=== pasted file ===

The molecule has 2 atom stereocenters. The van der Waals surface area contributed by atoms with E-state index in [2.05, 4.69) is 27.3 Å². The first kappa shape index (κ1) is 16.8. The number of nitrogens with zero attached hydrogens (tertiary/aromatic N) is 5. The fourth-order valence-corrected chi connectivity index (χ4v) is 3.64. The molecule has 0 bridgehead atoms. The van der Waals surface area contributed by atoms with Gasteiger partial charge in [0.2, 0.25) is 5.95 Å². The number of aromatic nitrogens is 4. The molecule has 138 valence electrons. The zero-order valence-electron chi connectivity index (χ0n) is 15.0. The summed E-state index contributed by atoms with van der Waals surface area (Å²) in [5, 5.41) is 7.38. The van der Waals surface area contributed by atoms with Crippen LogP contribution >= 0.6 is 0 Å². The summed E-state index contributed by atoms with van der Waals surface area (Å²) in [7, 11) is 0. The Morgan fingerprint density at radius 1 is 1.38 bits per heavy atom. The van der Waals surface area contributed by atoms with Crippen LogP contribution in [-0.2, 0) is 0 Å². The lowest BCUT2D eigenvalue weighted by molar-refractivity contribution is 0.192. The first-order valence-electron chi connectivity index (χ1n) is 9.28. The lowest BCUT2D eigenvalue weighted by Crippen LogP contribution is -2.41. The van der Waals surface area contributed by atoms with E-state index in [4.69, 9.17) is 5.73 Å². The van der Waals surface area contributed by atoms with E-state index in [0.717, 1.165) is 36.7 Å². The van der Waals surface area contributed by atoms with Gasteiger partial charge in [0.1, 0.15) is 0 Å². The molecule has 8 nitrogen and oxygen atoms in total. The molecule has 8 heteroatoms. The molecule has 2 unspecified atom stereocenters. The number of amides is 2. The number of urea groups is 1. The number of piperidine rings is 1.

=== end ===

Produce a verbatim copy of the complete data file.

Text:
The molecule has 2 atom stereocenters. The van der Waals surface area contributed by atoms with E-state index in [2.05, 4.69) is 27.3 Å². The first kappa shape index (κ1) is 16.8. The number of nitrogens with zero attached hydrogens (tertiary/aromatic N) is 5. The fourth-order valence-corrected chi connectivity index (χ4v) is 3.64. The molecule has 0 bridgehead atoms. The van der Waals surface area contributed by atoms with Gasteiger partial charge in [0.2, 0.25) is 5.95 Å². The number of aromatic nitrogens is 4. The molecule has 138 valence electrons. The zero-order valence-electron chi connectivity index (χ0n) is 15.0. The summed E-state index contributed by atoms with van der Waals surface area (Å²) in [5, 5.41) is 7.38. The van der Waals surface area contributed by atoms with Crippen LogP contribution >= 0.6 is 0 Å². The summed E-state index contributed by atoms with van der Waals surface area (Å²) in [7, 11) is 0. The Morgan fingerprint density at radius 1 is 1.38 bits per heavy atom. The van der Waals surface area contributed by atoms with Crippen LogP contribution in [-0.2, 0) is 0 Å². The lowest BCUT2D eigenvalue weighted by molar-refractivity contribution is 0.192. The first-order valence-electron chi connectivity index (χ1n) is 9.28. The lowest BCUT2D eigenvalue weighted by Crippen LogP contribution is -2.41. The van der Waals surface area contributed by atoms with E-state index in [4.69, 9.17) is 5.73 Å². The van der Waals surface area contributed by atoms with E-state index in [0.717, 1.165) is 36.7 Å². The van der Waals surface area contributed by atoms with Gasteiger partial charge in [0.1, 0.15) is 0 Å². The molecule has 8 nitrogen and oxygen atoms in total. The molecule has 8 heteroatoms. The molecule has 2 unspecified atom stereocenters. The number of amides is 2. The number of urea groups is 1. The number of piperidine rings is 1.